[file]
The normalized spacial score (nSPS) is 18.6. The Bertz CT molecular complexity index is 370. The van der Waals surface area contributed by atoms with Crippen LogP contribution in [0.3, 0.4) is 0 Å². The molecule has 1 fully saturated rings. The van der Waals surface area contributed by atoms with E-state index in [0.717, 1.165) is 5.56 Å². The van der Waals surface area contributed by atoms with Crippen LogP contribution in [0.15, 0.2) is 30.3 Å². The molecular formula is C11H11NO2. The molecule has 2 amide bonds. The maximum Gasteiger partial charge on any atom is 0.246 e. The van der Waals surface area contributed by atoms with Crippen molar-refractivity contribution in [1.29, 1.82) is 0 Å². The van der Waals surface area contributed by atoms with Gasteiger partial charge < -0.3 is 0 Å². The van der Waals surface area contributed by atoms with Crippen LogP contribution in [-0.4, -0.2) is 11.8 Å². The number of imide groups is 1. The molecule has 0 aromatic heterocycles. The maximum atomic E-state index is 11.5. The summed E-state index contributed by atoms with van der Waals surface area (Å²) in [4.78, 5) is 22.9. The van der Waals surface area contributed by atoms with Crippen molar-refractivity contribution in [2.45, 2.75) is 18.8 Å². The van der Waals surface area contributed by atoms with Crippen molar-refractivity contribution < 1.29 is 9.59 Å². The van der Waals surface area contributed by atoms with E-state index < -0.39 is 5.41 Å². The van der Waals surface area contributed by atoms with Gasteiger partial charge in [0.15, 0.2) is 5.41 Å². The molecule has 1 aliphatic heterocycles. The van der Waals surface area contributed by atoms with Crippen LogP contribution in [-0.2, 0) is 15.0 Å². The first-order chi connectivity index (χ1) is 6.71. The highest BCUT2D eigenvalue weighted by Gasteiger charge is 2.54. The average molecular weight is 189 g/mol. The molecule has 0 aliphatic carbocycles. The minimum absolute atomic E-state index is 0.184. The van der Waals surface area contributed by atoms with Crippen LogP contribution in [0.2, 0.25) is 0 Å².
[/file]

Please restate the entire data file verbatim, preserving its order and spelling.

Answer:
The normalized spacial score (nSPS) is 18.6. The Bertz CT molecular complexity index is 370. The van der Waals surface area contributed by atoms with Crippen LogP contribution in [0.3, 0.4) is 0 Å². The molecule has 1 fully saturated rings. The van der Waals surface area contributed by atoms with E-state index in [0.717, 1.165) is 5.56 Å². The van der Waals surface area contributed by atoms with Crippen LogP contribution in [0.15, 0.2) is 30.3 Å². The molecular formula is C11H11NO2. The molecule has 2 amide bonds. The maximum Gasteiger partial charge on any atom is 0.246 e. The van der Waals surface area contributed by atoms with Crippen molar-refractivity contribution in [1.29, 1.82) is 0 Å². The van der Waals surface area contributed by atoms with Gasteiger partial charge < -0.3 is 0 Å². The van der Waals surface area contributed by atoms with Crippen LogP contribution in [-0.4, -0.2) is 11.8 Å². The number of imide groups is 1. The molecule has 0 aromatic heterocycles. The maximum atomic E-state index is 11.5. The summed E-state index contributed by atoms with van der Waals surface area (Å²) in [4.78, 5) is 22.9. The van der Waals surface area contributed by atoms with Crippen molar-refractivity contribution in [2.45, 2.75) is 18.8 Å². The van der Waals surface area contributed by atoms with Crippen molar-refractivity contribution < 1.29 is 9.59 Å². The van der Waals surface area contributed by atoms with E-state index < -0.39 is 5.41 Å². The van der Waals surface area contributed by atoms with Gasteiger partial charge in [0.15, 0.2) is 5.41 Å². The molecule has 1 aliphatic heterocycles. The van der Waals surface area contributed by atoms with Crippen LogP contribution in [-0.2, 0) is 15.0 Å². The first-order chi connectivity index (χ1) is 6.71. The highest BCUT2D eigenvalue weighted by Gasteiger charge is 2.54. The average molecular weight is 189 g/mol. The molecule has 0 aliphatic carbocycles. The minimum absolute atomic E-state index is 0.184. The van der Waals surface area contributed by atoms with Crippen LogP contribution in [0.2, 0.25) is 0 Å².